A method of processing signals in a Global Positioning System (GPS) receiver has been invented to enable the receiver to recover some of the information that is otherwise lost when GPS signals are encrypted at the transmitters. The need for this method arises because, at the option of the military, precision GPS code (P-code) is sometimes encrypted by a secret binary code, denoted the A code. Authorized users can recover the full signal with knowledge of the A-code. However, even in the absence of knowledge of the A-code, one can track the encrypted signal by use of an estimate of the A-code. The present invention is a method of making and using such an estimate. In comparison with prior such methods, this method makes it possible to recover more of the lost information and obtain greater accuracy.
The limitation on space available for this article precludes a description of the prior methods. However, a description of pertinent generally applicable aspects of GPS signals and signal processing is presented in the next three paragraphs because it is prerequisite to a meaningful summary of the present method.
Each GPS satellite transmits two L-band signals, denoted L1 (at a carrier frequency of 1.57542 GHz) and L2 (at a carrier frequency of 1.2276 GHz). The L1 carrier is phase-modulated with two binary pseudorandom-noise codes that contain GPS information: (1) the coarse-acquisition (C/A) code, characterized by a chip rate of 1.023 MHz and (2) the precise (P) code, characterized by a chip rate of 10.23 MHz and modulated in quadrature with the C/A code. The L2 carrier is modulated with the P code only. The signals from different satellites are distinguishable from each other because each satellite transmits a unique C/A and a unique P code. Although the limitation on space also precludes a detailed description of the C/A and P codes, it can be said here that names of these codes convey an approximate idea of the roles played by these codes and of the relationship between them. The C/A and P codes of all the satellites are further modulated with a common binary code that conveys information about the satellites, their orbits, their clock offsets, and their operational statuses.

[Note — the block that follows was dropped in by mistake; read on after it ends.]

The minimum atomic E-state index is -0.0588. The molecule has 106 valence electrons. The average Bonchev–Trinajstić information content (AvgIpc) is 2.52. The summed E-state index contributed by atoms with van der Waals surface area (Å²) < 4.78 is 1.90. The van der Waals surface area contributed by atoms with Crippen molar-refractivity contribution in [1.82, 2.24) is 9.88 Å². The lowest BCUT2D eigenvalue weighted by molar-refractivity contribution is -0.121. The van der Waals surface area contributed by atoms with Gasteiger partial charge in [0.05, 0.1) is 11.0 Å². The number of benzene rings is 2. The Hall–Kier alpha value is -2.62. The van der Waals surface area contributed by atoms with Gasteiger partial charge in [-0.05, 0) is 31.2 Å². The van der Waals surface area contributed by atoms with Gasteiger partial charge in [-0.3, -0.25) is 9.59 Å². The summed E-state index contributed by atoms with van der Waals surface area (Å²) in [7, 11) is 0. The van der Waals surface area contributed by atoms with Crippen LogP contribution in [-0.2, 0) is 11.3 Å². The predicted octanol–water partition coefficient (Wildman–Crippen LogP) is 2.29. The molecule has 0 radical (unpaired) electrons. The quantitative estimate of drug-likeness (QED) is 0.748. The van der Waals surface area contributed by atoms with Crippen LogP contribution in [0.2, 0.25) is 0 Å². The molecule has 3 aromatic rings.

The basic principle of GPS receiver signal processing is to determine the time and the position of the GPS receiver from times of arrival of signals transmitted from several different GPS satellites. This basic principle is implemented, in practice, by use of correlations between (1) the received GPS signals and (2) model signals in the receiver constructed from model carriers modulated by model C/A, and P (and, when applicable, A) codes.
Processing is said to be done in a code mode when the receiver "knows" the code in question. Because the C/A code is not encrypted, C/A modulation is usually processed in the code mode, using the published C/A code. Processing is said to be done in an encryption mode when the receiver does not "know" the code in question. More specifically, processing is said to be done in an encryption mode when the receiver does not "know" the A code with which the P code is modulated. Hence, the present invention is characterized as a method of encryption-mode processing.
The figure is a block diagram of signal processing according to the invention. The received GPS signal is down-converted from radio frequency (RF) to baseband to obtain two pairs of quadrature components — one pair for L1, the other for L2. Unlike in some prior methods, there is no cross-processing of signals between the L1 and L2 P channels. Instead, each of the two quadrature components obtained from each RF signal, independently of the other components, is counter rotated with its respective model phase, correlated with its respective model P code, and then successively summed and dumped over pre-sum intervals substantially coincident with chips of the respective encryption code. In the encryption mode, the effect of the unknown A-code sign flips is reduced, for each quadrature component of each RF signal, by combining selected pre-sums. The resulting combined pre-sums are then summed and dumped over longer intervals and further processed to extract the amplitude, phase, and delay for each RF signal. The precision of the resulting phase and delay values is approximately four times better than that obtained from conventional cross-correlation of the L1 and L2 P signals.